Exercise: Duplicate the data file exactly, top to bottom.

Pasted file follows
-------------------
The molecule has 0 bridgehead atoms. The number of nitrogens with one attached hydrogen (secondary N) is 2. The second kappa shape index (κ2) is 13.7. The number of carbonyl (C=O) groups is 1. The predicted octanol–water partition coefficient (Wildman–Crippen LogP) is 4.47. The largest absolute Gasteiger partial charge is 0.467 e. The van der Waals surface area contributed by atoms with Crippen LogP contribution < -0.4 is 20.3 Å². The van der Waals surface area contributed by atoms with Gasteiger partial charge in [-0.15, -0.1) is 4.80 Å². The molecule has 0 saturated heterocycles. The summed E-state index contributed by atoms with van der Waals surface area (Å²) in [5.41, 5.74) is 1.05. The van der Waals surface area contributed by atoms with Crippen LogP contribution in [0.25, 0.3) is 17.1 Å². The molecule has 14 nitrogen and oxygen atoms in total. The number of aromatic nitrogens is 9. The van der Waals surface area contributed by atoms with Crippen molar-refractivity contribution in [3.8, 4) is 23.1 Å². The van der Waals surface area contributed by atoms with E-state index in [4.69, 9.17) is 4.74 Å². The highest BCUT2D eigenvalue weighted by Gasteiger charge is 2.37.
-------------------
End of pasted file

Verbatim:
The molecule has 0 bridgehead atoms. The number of nitrogens with one attached hydrogen (secondary N) is 2. The second kappa shape index (κ2) is 13.7. The number of carbonyl (C=O) groups is 1. The predicted octanol–water partition coefficient (Wildman–Crippen LogP) is 4.47. The largest absolute Gasteiger partial charge is 0.467 e. The van der Waals surface area contributed by atoms with Crippen LogP contribution < -0.4 is 20.3 Å². The van der Waals surface area contributed by atoms with Gasteiger partial charge in [-0.15, -0.1) is 4.80 Å². The molecule has 0 saturated heterocycles. The summed E-state index contributed by atoms with van der Waals surface area (Å²) in [5.41, 5.74) is 1.05. The van der Waals surface area contributed by atoms with Crippen LogP contribution in [0.25, 0.3) is 17.1 Å². The molecule has 14 nitrogen and oxygen atoms in total. The number of aromatic nitrogens is 9. The van der Waals surface area contributed by atoms with Crippen molar-refractivity contribution in [3.8, 4) is 23.1 Å². The van der Waals surface area contributed by atoms with E-state index in [4.69, 9.17) is 4.74 Å². The highest BCUT2D eigenvalue weighted by Gasteiger charge is 2.37.